Transaction Management is one of the fundamental topics of how an application manages data and below is an overview of how transaction management is handled using Java as the programming language.
What is transaction management?
In simple terms, a transaction is a group of tasks that must be processed together. Transaction is indivisible and must be executed as a whole; otherwise the data integrity is violated. For example, a banking money transfer request involves deducting money from the source account, transfer the money into an interim escrow account, and finally transfer the money to the destination account. And all these “tasks” need to happen together and otherwise, the money is “lost” in transaction. And data integrity is violated.
Transaction Management in Java EE world:
Now, let’s talk about tasks of a transaction in Java EE world. In the Java EE world, we are referring to group of SQL statements or processing of JMS messages.
Both Spring and EJB have provided comprehensive support for executing transactions in Java. The usage of spring is simpler as compared to the usage of EJB, while EJB is definitely the official Java EE standard. Both technologies have their own strong points and the usage can be sometimes interchangeable.
JDBC is definitely the first database API option for any Java developer. The transaction management using JDBC can be illustrated in simple and and boiler-plate terms:
Set auto-commit to false
Execute the sequence of JDBC SQL statements
Manipulate the data using the result set
Do commit OR rollback back for any exceptions
Transaction management “ways” using various Java APIs:
- The transaction is clearly controlled in the JDBC based program and no wonder it is called “Programmatic Transaction Management”. As the business logic grows complex, the code grows complex and, managing transactions in the program becomes difficult.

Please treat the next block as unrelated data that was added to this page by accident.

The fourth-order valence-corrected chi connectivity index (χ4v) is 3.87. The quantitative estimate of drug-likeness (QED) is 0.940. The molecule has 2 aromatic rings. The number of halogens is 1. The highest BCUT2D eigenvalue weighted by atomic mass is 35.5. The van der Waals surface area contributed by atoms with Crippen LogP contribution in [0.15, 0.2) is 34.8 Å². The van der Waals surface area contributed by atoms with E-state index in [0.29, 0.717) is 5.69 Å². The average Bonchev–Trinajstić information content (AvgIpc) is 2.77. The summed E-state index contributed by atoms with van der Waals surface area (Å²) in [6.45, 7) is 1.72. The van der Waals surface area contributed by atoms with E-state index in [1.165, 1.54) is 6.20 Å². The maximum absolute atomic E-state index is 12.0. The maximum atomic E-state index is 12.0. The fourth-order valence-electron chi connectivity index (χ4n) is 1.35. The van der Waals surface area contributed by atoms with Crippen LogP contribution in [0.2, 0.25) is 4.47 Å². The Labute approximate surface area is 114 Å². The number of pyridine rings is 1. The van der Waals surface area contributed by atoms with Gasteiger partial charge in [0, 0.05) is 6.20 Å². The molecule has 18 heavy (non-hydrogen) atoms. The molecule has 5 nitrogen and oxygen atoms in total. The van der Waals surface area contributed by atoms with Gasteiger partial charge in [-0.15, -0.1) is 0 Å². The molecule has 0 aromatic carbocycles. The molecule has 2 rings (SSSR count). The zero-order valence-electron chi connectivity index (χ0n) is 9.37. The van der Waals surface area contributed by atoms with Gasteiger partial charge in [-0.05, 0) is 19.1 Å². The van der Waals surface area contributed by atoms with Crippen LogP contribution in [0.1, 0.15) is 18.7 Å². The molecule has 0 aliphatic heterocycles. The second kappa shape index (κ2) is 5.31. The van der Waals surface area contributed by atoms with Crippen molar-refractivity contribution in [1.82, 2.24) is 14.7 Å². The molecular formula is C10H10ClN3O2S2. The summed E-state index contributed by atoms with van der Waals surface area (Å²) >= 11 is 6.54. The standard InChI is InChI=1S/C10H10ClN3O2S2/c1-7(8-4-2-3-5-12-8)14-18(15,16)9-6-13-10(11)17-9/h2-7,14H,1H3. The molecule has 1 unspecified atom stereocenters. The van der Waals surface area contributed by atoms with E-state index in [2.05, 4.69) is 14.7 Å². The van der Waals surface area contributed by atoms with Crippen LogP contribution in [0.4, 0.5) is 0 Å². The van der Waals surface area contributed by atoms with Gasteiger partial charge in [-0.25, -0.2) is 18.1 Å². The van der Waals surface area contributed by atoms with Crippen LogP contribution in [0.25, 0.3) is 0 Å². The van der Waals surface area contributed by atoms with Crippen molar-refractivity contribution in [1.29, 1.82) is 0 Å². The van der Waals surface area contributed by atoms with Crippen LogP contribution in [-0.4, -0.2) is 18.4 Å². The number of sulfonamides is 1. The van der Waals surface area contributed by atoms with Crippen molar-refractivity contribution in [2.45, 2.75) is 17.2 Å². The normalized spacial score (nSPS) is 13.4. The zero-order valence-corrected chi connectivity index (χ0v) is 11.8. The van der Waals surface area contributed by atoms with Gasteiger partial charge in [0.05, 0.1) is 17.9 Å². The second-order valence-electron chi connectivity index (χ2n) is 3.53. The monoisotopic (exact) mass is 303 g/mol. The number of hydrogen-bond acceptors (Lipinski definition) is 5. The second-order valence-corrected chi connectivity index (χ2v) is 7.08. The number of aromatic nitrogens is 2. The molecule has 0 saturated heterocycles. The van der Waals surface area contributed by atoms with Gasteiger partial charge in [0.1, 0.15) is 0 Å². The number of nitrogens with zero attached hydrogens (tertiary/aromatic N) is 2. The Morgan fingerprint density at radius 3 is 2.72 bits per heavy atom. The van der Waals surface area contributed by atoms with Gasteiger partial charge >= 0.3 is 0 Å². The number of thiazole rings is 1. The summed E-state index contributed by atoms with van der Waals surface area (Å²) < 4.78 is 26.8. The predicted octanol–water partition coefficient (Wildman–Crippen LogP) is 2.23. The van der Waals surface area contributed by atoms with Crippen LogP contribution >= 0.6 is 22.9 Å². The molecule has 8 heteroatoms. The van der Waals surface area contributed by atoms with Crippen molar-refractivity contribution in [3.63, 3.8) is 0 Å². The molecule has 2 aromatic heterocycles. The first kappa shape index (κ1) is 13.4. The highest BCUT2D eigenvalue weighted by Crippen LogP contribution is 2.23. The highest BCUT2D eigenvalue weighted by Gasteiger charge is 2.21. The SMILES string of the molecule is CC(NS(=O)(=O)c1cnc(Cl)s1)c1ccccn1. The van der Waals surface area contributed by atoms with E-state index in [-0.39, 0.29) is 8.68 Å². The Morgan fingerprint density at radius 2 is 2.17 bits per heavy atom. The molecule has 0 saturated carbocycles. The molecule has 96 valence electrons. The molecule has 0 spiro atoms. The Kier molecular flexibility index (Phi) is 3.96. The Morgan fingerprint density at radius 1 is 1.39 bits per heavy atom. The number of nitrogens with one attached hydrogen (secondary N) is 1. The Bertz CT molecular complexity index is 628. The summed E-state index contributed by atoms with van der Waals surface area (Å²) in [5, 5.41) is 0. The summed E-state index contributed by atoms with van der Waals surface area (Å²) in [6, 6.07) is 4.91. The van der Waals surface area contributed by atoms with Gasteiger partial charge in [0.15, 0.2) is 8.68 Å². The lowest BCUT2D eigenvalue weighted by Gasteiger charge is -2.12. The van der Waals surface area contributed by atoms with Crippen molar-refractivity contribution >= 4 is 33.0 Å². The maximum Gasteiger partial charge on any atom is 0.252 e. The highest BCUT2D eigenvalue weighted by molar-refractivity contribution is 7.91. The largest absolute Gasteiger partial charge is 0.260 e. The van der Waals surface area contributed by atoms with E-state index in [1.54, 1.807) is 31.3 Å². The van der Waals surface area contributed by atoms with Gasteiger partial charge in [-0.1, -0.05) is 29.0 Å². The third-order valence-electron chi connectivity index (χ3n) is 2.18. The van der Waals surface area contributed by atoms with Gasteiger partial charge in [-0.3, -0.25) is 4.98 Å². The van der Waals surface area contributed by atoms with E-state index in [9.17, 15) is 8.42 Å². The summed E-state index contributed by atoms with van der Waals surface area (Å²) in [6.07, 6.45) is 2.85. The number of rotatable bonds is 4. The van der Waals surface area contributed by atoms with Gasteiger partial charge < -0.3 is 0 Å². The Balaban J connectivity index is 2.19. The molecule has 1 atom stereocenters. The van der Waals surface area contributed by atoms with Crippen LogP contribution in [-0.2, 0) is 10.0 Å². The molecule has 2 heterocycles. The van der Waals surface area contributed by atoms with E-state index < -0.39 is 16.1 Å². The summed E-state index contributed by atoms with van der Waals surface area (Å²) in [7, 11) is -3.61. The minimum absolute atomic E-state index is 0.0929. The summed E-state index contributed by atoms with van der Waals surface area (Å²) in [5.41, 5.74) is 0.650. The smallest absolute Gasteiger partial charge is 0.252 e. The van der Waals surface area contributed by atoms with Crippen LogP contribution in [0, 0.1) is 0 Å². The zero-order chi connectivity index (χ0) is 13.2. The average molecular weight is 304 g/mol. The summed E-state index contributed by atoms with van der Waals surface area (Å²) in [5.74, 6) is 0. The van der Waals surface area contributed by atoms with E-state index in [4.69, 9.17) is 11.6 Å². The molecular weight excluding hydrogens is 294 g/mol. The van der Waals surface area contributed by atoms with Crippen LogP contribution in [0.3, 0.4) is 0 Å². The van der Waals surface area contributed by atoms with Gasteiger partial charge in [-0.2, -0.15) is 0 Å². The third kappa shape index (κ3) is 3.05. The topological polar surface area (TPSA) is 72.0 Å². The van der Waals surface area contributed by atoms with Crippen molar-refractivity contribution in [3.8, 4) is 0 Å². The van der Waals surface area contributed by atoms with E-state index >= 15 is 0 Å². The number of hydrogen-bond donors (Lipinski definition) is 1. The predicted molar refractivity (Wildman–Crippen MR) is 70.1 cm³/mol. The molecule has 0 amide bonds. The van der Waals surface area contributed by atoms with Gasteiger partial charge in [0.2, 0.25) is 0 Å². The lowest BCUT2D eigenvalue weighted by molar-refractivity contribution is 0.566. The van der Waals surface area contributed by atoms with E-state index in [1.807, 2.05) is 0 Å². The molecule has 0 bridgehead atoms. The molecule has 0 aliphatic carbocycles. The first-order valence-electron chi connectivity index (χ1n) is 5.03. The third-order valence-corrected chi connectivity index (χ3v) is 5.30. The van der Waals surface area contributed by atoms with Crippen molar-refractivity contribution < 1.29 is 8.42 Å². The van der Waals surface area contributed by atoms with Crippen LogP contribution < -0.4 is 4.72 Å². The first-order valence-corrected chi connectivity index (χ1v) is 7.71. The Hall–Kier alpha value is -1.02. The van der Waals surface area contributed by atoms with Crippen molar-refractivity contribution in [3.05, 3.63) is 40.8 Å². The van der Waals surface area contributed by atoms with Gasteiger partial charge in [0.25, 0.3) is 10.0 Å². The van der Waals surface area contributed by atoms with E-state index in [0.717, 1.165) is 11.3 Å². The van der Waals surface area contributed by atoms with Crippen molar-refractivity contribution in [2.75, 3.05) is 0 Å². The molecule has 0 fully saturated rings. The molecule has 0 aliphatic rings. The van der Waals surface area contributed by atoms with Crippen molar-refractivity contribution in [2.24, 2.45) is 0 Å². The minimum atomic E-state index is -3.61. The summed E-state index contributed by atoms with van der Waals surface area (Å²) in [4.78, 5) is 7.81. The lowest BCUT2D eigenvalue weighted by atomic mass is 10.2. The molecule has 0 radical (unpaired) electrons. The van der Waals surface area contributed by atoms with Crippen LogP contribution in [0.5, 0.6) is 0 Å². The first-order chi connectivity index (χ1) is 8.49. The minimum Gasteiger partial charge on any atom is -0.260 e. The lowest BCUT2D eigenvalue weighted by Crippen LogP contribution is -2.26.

- Spring’s transaction management was introduced to reserve the flexibility of manual control of the transactions as compared to automated part of programmatic transaction management. Spring’s TransactionTemplate or PlatformTransactionManager API can be used for this purpose.
- EJB provides Bean Managed Transaction (BMT) to handle complex transaction commit and rollbacks to avoid major pitfalls. UserTransaction API is invented for the similar purpose of PlatformTransactionManager API in Spring.
Comparison and Analysis of these “ways”:
Since most of the time the transaction management logic is straightforward, most of the users prefer declarative transaction management. With the declarative model, developers usually don’t have to write any code related to the transaction itself. All we need are some annotations and configurations. It is easy to use declarative transaction management in Spring by just put @Transactional and @EnableTransactionManagement into the code. Under the hood, Spring implements it via APO proxy. The caller of one transaction actually invokes an AOP proxy where the transaction is created on the way in and committed or rolled back on the way out. If everything goes smoothly, the transaction will be successfully committed. In the default configuration, Spring will mark a transaction for rollback in the case of Runtime Exceptions. And of course this can be overridden by doing configuration changes to make Spring rollback the transactions on any exceptions. Similar to the Spring’s declarative transaction management, EJB provides the better worry-free container-managed transaction (CMT) demarcation. With CMT, the EJBs automatically become transactional by default. The application server is in charge of commit and rollback. Also in EJB world, one can use TransactionAttribute annotation to specify the TransactionAttributeType.
Programmatic transaction management is better only when a small number of tasks are involved to complete a transaction. On the other hand, if your applications has lots of transaction operations (tasks) or involve multiple resources, considering declarative transaction management is worthwhile.
A distributed transaction is one that involves more than one transactional resource. For instance, a transaction having operations in two different data sources, or one transaction writes to database and also need to put a message to a messaging middleware. There are many solutions to resolve this situation where atomicity, reliability and safety are the main criteria.
Spring provides a ChainedTransactionManager (CTM) API using 1-phase commit. Basically, no-XA recourses can be used without changing much of the existing transaction managers. However, this is not infrastructure failure tolerant. And hence the 2-phase commit mechanism seems to be a better solution. Spring also provides full support of JTA by using JtaTransactionManager API (JTM). And, the application server handles the XA-resources. However, this way requires more configuration changes as compared to CTM. CTM is easy to implement with the help of JTA. Just like how CTM is configured using set transactionAttribute and JTA takes care of the XA-resources’ commit and roll back atomically.